The Divided Kingdom

God gave King Solomon wisdom to be a good ruler, as well as wealth, power and a long life. When He spoke to Solomon, He told him, “As long as you continue to obey Me, these things will be yours.”

But Solomon did not continue to obey God. While he was a wise ruler, he made choices in his own life that were not wise. God had commanded the Israelites not to marry people who did not worship Him. But Solomon was so rich and powerful he could marry any princess from any country he wanted. And he did. Thinking he was only being polite, he bowed down and prayed to their statues. Before too long, his heart began to wander away from God.

Solomon even built places to worship some of these statues on a hill. God appeared to Solomon twice, reminding him that what he was doing was wrong. But Solomon’s heart did not completely belong to God the way David’s had.

God told Solomon, “Because you have chosen to follow your own will instead of Mine, the kingdom will not stay in your family after you die. Out of remembrance for David I will let your son have one tribe, to rule from Jerusalem. But the other tribes will be given to one of your servants.”

One day when Solomon’s servant, Jeroboam was walking from Jerusalem, the prophet Ahijah met him and took off his coat. He ripped it into twelve pieces, and gave Jeroboam ten of the pieces. “After Solomon dies,” he told him, “you will become king of ten of the tribes. But Solomon’s family will still get to rule in Jerusalem.” But God gave Jeroboam the same warning He had given Solomon: the kingdom will only be yours as long as you continue to obey Me and worship only Me.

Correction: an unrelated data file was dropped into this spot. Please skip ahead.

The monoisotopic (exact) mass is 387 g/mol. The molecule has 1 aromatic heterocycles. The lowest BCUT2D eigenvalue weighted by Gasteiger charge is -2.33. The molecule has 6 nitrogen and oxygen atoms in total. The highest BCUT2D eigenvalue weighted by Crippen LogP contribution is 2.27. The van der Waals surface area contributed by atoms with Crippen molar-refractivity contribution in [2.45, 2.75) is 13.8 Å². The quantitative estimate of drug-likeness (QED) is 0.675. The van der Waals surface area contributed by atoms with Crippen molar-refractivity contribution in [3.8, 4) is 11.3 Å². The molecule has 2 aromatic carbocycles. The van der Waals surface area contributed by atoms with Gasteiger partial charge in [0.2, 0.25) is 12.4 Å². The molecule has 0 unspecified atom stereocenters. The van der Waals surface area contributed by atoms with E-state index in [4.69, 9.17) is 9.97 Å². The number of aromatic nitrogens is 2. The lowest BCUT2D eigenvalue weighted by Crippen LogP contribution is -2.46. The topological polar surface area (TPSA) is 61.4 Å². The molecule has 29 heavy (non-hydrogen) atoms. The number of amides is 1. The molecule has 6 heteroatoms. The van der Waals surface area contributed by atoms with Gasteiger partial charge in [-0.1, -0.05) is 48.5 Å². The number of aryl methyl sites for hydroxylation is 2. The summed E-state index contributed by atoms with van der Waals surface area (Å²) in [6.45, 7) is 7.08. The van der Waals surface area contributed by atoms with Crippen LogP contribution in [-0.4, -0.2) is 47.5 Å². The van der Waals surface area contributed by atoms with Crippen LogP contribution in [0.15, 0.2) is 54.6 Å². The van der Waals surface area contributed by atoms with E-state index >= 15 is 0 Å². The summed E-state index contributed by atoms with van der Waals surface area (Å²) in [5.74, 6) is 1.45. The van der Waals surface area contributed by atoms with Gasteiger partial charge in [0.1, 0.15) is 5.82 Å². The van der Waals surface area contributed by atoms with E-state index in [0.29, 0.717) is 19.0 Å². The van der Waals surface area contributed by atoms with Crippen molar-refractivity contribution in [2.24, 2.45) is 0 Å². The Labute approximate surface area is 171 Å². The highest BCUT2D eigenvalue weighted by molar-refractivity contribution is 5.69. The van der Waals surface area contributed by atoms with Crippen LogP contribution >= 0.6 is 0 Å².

When Solomon heard of this, he chased after Jeroboam, but Jeroboam went to Egypt to hide.

When Solomon died, everyone in Shechem gathered to crown his son Rehoboam as the next king of Israel. The people from the ten northern tribes asked Rehoboam if he would make them work as hard as Solomon did.

Rehoboam asked his father’s officials for their advice. They told him he should promise to be a kind and gentle ruler.

Then he asked his friends who were young like him for their advice. They told him he should rule the people by making them fear him.

So, Rehoboam told the people, “My father was weak compared to me. If you thought your work under him was hard, just wait till you see how hard I will make you work.”

So, the people from the ten northern tribes sent for Jeroboam to come back from Egypt and chose him to rule over them instead of Solomon’s son.

So now there were two Israels: the Northern Kingdom, and the Kingdom of Judah to the south. The Northern Kingdom was larger, but Judah had the city of Jerusalem, with Solomon’s temple. God had told Jeroboam that Jerusalem, where Rehoboam ruled, would still be the city where all Israelites would come to worship Him at the temple Solomon built. The tribe of Levi were the priests, and they lived in Judah.

The two kingdoms sometimes lived together peacefully, and sometimes fought. Sometimes one of their kings led his people to worship God, while the other built shrines for statues. Sometimes the kings of both countries disobeyed God. God would send many prophets to both kings for hundreds of years, but unfortunately, the number of kings who obeyed God was much smaller than the number of kings who disobeyed Him.